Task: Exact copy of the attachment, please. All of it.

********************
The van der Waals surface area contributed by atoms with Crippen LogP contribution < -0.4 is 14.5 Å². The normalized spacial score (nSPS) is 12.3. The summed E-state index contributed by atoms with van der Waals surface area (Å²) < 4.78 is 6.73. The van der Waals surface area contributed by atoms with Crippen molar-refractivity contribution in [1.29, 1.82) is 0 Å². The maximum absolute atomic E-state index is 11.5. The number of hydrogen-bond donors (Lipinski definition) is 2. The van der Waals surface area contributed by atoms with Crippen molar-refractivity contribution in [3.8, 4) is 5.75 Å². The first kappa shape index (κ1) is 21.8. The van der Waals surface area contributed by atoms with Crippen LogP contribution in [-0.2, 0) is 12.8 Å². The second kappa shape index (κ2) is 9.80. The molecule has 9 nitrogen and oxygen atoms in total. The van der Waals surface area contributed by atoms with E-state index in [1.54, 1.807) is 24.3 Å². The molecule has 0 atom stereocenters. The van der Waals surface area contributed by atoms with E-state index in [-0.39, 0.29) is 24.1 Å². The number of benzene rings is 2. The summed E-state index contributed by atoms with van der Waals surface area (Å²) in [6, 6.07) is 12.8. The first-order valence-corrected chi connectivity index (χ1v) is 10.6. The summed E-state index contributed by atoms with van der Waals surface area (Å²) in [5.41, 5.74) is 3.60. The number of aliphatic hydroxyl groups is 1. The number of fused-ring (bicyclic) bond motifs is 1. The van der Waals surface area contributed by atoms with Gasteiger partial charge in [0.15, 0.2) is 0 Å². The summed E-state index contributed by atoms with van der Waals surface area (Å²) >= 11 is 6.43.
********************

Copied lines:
The van der Waals surface area contributed by atoms with Crippen LogP contribution < -0.4 is 14.5 Å². The normalized spacial score (nSPS) is 12.3. The summed E-state index contributed by atoms with van der Waals surface area (Å²) < 4.78 is 6.73. The van der Waals surface area contributed by atoms with Crippen molar-refractivity contribution in [1.29, 1.82) is 0 Å². The maximum absolute atomic E-state index is 11.5. The number of hydrogen-bond donors (Lipinski definition) is 2. The van der Waals surface area contributed by atoms with Crippen molar-refractivity contribution in [3.8, 4) is 5.75 Å². The first kappa shape index (κ1) is 21.8. The van der Waals surface area contributed by atoms with Crippen LogP contribution in [-0.2, 0) is 12.8 Å². The second kappa shape index (κ2) is 9.80. The molecule has 9 nitrogen and oxygen atoms in total. The van der Waals surface area contributed by atoms with E-state index in [1.54, 1.807) is 24.3 Å². The molecule has 0 atom stereocenters. The van der Waals surface area contributed by atoms with E-state index in [-0.39, 0.29) is 24.1 Å². The number of benzene rings is 2. The summed E-state index contributed by atoms with van der Waals surface area (Å²) in [6, 6.07) is 12.8. The first-order valence-corrected chi connectivity index (χ1v) is 10.6. The summed E-state index contributed by atoms with van der Waals surface area (Å²) in [5.41, 5.74) is 3.60. The number of aliphatic hydroxyl groups is 1. The number of fused-ring (bicyclic) bond motifs is 1. The van der Waals surface area contributed by atoms with Gasteiger partial charge in [0.15, 0.2) is 0 Å². The summed E-state index contributed by atoms with van der Waals surface area (Å²) >= 11 is 6.43.